6. The team had some skilled carpenters who did a great job leading and training the rest, we all pulled together and built each of the two churches in 2 1/2 days; a wooden frame with a tin roof.

7. Both villages were Quiche Indians, an indigenous group not given much support from the government so they live in the poorest of conditions. Some knew Spanish so several of us could communicate; we had a Quiche translator so services were interesting, sometimes in 3 languages.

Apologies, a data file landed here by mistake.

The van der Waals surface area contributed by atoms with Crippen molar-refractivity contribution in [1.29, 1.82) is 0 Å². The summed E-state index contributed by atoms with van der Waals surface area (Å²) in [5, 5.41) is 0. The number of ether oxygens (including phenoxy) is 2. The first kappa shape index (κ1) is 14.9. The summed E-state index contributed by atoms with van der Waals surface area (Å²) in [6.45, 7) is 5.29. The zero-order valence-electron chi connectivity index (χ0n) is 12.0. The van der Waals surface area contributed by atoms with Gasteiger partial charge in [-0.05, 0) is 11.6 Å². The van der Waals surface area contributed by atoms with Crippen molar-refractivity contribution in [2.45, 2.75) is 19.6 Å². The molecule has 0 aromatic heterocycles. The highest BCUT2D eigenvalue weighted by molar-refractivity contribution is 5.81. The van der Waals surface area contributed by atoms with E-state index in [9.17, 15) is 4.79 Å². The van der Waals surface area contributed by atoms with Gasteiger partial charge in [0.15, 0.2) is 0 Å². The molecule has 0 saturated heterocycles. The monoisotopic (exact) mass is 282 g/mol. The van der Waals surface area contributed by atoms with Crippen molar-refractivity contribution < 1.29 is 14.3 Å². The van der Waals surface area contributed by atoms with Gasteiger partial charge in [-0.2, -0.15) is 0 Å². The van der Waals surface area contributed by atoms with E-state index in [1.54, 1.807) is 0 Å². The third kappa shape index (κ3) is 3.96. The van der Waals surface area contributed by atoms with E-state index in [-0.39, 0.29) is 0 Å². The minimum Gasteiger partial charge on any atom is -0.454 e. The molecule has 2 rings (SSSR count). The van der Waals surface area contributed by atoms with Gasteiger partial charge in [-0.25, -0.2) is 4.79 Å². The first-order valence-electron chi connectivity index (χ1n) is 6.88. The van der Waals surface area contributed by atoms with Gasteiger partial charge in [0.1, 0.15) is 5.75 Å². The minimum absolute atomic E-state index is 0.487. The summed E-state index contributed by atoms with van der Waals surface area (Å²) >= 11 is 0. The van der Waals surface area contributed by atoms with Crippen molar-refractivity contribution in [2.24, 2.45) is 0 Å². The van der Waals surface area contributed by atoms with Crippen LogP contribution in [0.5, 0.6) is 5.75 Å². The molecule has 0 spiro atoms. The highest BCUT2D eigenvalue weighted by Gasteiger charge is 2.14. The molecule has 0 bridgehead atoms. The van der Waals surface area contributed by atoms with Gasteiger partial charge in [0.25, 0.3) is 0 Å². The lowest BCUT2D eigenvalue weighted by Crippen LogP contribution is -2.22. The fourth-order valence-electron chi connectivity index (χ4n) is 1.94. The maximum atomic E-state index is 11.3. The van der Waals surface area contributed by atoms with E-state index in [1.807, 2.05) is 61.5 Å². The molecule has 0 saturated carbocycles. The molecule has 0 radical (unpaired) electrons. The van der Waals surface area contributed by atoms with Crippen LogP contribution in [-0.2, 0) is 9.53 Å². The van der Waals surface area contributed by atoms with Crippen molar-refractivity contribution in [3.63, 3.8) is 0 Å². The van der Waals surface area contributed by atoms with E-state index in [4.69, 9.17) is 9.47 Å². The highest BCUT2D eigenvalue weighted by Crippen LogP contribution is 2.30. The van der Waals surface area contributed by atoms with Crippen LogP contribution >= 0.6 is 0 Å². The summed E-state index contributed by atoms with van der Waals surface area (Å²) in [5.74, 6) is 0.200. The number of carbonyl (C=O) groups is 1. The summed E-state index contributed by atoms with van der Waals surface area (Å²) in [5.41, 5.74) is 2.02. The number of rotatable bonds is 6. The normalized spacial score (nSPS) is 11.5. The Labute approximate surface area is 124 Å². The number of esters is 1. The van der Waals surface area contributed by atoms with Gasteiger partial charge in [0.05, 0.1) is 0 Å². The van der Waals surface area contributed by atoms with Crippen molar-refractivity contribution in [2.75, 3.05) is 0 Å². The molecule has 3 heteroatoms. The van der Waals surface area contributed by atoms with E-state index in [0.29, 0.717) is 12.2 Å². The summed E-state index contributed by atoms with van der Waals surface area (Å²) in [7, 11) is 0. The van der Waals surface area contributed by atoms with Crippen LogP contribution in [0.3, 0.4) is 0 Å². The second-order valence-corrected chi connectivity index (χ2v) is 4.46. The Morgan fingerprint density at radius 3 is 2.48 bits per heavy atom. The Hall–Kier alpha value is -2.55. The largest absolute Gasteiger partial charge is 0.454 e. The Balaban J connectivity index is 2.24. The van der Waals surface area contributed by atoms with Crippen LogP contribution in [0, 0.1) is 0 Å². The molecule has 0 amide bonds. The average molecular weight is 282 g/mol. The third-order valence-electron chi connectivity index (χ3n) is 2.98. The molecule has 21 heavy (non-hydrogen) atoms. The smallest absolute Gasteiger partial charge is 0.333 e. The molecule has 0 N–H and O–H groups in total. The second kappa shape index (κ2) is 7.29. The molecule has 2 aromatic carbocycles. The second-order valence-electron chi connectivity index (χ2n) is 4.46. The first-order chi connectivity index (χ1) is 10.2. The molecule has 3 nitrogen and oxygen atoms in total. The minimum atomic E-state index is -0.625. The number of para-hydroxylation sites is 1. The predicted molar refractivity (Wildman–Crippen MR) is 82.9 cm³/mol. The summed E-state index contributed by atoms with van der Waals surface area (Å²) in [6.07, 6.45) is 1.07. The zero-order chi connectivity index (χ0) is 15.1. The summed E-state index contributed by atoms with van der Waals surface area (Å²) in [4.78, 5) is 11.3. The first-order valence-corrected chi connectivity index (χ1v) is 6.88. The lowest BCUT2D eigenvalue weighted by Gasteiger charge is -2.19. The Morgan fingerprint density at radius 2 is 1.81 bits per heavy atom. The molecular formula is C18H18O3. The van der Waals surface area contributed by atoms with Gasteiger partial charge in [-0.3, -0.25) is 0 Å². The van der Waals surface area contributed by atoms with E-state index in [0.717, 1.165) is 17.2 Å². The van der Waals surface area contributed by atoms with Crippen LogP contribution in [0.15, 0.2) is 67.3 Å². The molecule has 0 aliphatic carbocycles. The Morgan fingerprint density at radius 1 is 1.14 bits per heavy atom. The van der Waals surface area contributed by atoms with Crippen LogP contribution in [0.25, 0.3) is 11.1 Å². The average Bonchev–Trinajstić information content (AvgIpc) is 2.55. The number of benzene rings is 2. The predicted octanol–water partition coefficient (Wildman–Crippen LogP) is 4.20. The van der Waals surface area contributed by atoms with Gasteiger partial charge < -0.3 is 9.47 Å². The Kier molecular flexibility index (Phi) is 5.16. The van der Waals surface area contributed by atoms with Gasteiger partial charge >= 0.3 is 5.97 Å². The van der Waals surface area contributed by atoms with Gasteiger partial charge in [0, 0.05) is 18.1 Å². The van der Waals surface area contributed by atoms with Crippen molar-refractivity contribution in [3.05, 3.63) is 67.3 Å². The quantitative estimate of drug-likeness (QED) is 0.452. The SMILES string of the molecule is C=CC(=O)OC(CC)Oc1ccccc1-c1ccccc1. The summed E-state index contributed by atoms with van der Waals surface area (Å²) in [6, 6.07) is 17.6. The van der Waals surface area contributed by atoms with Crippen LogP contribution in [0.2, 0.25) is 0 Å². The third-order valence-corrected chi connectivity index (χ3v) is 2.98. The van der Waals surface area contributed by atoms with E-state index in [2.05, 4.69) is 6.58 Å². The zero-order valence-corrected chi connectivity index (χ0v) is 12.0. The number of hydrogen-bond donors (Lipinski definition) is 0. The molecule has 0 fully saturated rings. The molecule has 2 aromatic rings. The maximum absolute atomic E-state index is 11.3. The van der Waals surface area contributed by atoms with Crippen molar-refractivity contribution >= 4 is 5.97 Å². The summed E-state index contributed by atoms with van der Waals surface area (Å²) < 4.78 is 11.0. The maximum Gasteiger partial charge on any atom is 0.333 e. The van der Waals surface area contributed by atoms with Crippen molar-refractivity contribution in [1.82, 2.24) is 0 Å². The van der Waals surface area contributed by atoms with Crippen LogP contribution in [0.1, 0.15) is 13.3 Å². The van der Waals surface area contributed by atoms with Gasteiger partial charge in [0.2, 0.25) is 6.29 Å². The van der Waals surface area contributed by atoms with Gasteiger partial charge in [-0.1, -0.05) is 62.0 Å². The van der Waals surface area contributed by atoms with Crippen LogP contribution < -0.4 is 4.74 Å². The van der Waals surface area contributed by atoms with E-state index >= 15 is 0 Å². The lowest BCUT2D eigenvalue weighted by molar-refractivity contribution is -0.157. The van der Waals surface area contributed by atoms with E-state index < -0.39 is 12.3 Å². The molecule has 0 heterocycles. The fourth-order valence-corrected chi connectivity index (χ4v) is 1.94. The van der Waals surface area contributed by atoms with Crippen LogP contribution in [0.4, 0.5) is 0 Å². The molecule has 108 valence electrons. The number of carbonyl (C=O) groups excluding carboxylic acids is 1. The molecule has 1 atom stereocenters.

8. The local brothers cut all the wood with a chain saw so it was rough but adequate. The first day we didn't have all the necessary wood so Arlen proposed a plan which the team embraced. We purchased a 500 gallon water tank and proceeded up the mountain about 1 1/2 hours in the pickup truck until it was impossible to go any further then we started the 3 hour walk to San Pablo, up over the mountain on some times very narrow trails. Eight of the guys took turns carrying our empty water tank (4 guys), a generator, and video projector and sound system. The last hour it poured rain and even hail (we found a shelter to hide under for 20 minutes) and finally on to the church most of us were soaked and cold. We showed some videos and the pastor with us preached. The church was packed. During the service most of us had opportunity to gather around a fire in a nearby hut to dry off. After the service we started our long 4 hours trek up over the mountain assisted by our flashlights (batteries and bulbs were changed by several). We arrived back at our camp site at 1:30 AM, exhausted but also ecstatic at what we had accomplished in 12 hours as a team. It set the pace for the team unity the rest of the trip, we discovered that with God's help and the unified team we were nearly unstoppable. We were deeply moved the next day when the Pastor from San Pablo walked 8 hours to thank the team for coming to his town to bless his people. It was a WOW for us all. Yes, it was tough, the hardest living conditions I've every endured, the adventure was extraordinary for us all but the blessings far outweighed the negatives. The team unity was a divine miracle. The Psalmist says that where there is unity the Lord commands a blessing. Believe me, we experienced the blessings of God!